Saturday, May 25, 2013

New Book, New Shoes, An Interview and a Battle

If I had a bit more time these days, I wouldn't have to cram 4 topics into one blog.  Life has been busy with many good things but I've been trying to get to this blog for a while.

New Book: I've been using Greg McMillan's training calculator and training/racing paces for about 3 1/2 years now.  I use them to guide my training and to give me realistic expectations for races based on what I am able to do in training or in previous competitions.  I had not delved too deep into his philosophy beyond that but knew that he had some interesting insights into different bodies and how training needs to be different from one person to the next.  He finally came out with a book, (which I pre-ordered so I could get a signed copy) that explains his whole training plan and how to build an individualized plan for oneself.  I was so excited when it arrived on my doorstep and dove right into.  As a self-coached athlete I try to be open to what's available but also am guarded about what I try to do in my training.  With so many injuries in the past few years, I've been on a quest to be super smart!

I have since built my new McMillan training plan currently targeting a half marathon distance, although I will be running several different distances in the meantime, including a road mile.  I have increased my mileage this year ... carefully I might add ... because as long as I can keep my body in check and avoid injury, it adds strength, endurance and mental toughness.  From McMillan's book, I learned I am a combo-runner which a slant toward speedster.  Translated into English, this means I do equally well at varying distances but longer race distances and training are much harder on me than the fast stuff.  It takes me longer to recover from a long workout than it does a speed workout and I enjoy the faster, shorter stuff much more than the longer, slower stuff.  So with this in mind, I have been able to build a training plan that includes a lot of mileage (for me a lot means around 45 miles a week) but includes carefully inserted quality workouts that both challenge me and yet sit in my sweet spot.  I have placed enough recovery after the long workouts to keep me fresh for the fast workouts.  I'm still going through the book and building my plan but so far it all feels great and I'm hoping will translate into better running and racing.  I highly recommend the book.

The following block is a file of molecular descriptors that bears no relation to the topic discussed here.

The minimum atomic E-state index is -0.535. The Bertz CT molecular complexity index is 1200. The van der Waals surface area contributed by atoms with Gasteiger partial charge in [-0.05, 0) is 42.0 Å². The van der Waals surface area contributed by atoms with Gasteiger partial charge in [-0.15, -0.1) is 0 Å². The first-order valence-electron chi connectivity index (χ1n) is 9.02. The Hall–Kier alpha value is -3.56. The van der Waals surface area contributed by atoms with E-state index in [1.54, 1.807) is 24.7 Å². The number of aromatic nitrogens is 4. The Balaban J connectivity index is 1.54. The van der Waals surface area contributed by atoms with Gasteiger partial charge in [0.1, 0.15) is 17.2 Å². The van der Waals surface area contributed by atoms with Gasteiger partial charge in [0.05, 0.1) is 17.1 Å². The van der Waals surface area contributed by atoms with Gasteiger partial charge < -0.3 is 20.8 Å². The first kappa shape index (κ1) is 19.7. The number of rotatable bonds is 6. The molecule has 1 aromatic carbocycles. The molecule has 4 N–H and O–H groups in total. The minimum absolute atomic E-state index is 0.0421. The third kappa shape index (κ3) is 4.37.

New Shoes: I have talked about my Hokas before.  To sum up what I've said in the past, the shoes are heavenly but for me have to be used sparingly because they have proven to be too much of a crutch in workouts and led to weakened performance and the inability to easily switch into racing flats for fast workouts and races.  I use them on days when my legs are really feeling beat up and usually not more than twice a week, but mostly just once a week.  The that once per week run in my Hokas is what I look forward to.  I wake up excited for my Hoka run.  I now equate running in Hokas to swimming with fins.  The feel great, help you run faster with less effort, but can make you weaker if you rely on them.